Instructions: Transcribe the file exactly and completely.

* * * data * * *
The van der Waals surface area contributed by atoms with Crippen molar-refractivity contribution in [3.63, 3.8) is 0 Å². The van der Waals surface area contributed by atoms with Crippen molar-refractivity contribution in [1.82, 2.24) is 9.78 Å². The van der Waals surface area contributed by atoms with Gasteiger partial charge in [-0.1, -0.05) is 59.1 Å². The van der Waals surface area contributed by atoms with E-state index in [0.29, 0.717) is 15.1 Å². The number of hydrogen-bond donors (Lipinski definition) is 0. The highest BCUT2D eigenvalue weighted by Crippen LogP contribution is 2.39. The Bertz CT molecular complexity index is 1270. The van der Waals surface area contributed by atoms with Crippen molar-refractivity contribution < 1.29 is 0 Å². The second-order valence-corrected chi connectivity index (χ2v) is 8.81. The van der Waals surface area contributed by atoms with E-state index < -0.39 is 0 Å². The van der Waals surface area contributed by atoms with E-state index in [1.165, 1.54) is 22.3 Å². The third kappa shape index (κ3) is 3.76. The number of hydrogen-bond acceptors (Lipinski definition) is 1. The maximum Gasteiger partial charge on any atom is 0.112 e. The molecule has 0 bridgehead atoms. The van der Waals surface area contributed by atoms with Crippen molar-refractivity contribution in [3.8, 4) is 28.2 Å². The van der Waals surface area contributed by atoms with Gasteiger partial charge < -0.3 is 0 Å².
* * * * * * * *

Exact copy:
The van der Waals surface area contributed by atoms with Crippen molar-refractivity contribution in [3.63, 3.8) is 0 Å². The van der Waals surface area contributed by atoms with Crippen molar-refractivity contribution in [1.82, 2.24) is 9.78 Å². The van der Waals surface area contributed by atoms with Gasteiger partial charge in [-0.1, -0.05) is 59.1 Å². The van der Waals surface area contributed by atoms with E-state index in [0.29, 0.717) is 15.1 Å². The number of hydrogen-bond donors (Lipinski definition) is 0. The highest BCUT2D eigenvalue weighted by Crippen LogP contribution is 2.39. The Bertz CT molecular complexity index is 1270. The van der Waals surface area contributed by atoms with Crippen molar-refractivity contribution < 1.29 is 0 Å². The second-order valence-corrected chi connectivity index (χ2v) is 8.81. The van der Waals surface area contributed by atoms with E-state index < -0.39 is 0 Å². The van der Waals surface area contributed by atoms with E-state index in [1.165, 1.54) is 22.3 Å². The third kappa shape index (κ3) is 3.76. The number of hydrogen-bond acceptors (Lipinski definition) is 1. The maximum Gasteiger partial charge on any atom is 0.112 e. The molecule has 0 bridgehead atoms. The van der Waals surface area contributed by atoms with Crippen molar-refractivity contribution in [3.8, 4) is 28.2 Å². The van der Waals surface area contributed by atoms with Gasteiger partial charge < -0.3 is 0 Å².